Worried about the spread of the coronavirus? Many are, but is allowing the United States government to track people using location data a good idea?
A slim majority of 84 tech experts surveyed have said that the U.S. government should not harness Americans’ location data in an attempt to limit the spread of the coronavirus, reported The Washington Post’s Cat Zakrzewski March 30. Fifty-one percent of The Technology 202’s standing panel of experts “from across the government, the private sector and the consumer advocacy community” said that the U.S. shouldn’t emulate other countries in using digital surveillance measures.
Salesforce senior vice president of strategy and government relations Niki Christoff said, “This crisis is challenging all of us with unprecedented questions about balancing public safety against privacy protections like consent, the ability to delete and strict oversight of use by private companies and the government — questions without easy answers.”
She further noted that “Some of the countries using personal data to track and quarantine individuals aren't implementing any of these protections, which is concerning.”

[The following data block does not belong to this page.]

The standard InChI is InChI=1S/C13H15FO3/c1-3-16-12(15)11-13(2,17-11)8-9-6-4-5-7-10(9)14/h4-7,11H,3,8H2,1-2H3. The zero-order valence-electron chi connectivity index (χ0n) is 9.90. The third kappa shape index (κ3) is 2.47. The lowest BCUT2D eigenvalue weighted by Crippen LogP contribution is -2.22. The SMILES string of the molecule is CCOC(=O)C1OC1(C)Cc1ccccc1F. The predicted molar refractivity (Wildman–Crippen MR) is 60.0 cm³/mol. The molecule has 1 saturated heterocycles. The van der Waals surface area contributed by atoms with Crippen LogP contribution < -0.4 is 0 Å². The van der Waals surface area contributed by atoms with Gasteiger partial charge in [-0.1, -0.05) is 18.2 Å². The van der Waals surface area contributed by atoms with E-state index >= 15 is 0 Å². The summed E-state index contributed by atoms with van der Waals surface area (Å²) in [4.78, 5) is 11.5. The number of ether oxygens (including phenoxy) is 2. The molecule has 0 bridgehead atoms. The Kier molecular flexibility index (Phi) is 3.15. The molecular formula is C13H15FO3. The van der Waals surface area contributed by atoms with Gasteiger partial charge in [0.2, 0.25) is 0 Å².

From the Center for Disease Control and prevention receiving data about the locations of millions of cell phone users from the mobile advertising industry to Facebook and Google having discussions with the U.S. government about aggregating anonymous smartphone location data, “[t]he U.S. is increasingly considering ways to get in the location-tracking game,” noted The Post.
Many of the tech experts argued that there simply is not enough evidence that tracking location data is effective in combating the virus, like former Federal Trade Commission chief technologist Ashkan Soltani, who said: “Location data on its own is a poor proxy for the information that we critically: people’s actual infection rates as measured through COVID19 testing. What we need is more test centers -- not location data.”
And some, like Alex Howard, director of the Digital Democracy Project at the Demand Progress Educational Fund and Y-Vonne Hutchinson, the founder and chief executive of ReadySet, appeared to be concerned about the implications such a policy would have on civil liberties.
“While other countries have implemented this approach with different degrees of success,” warned Hutchinson, “I have significant concerns, given the current political and regulatory environment, that we would be able to do successfully and without significant and permanent erosion of our civil rights.”
“Given the growing urgency of the crisis,” noted Zakrzewski, 49 percent of the experts supported allowing the U.S. to follow the “other countries’ playbooks.”
“‘This step is a drastic one and should not be taken lightly in this country,’ said Michael Powell, a former Federal Communications Commission chairman during the George W. Bush administration,” but “‘the critical importance of physical distancing and to prevent recurrence may well justify such an extreme measure.’”
“‘Being able to target spread of the virus is massively important,’ said Karla Monterroso, the head of Code 2040, which advocates for diversity in the tech industry,” reported The Post.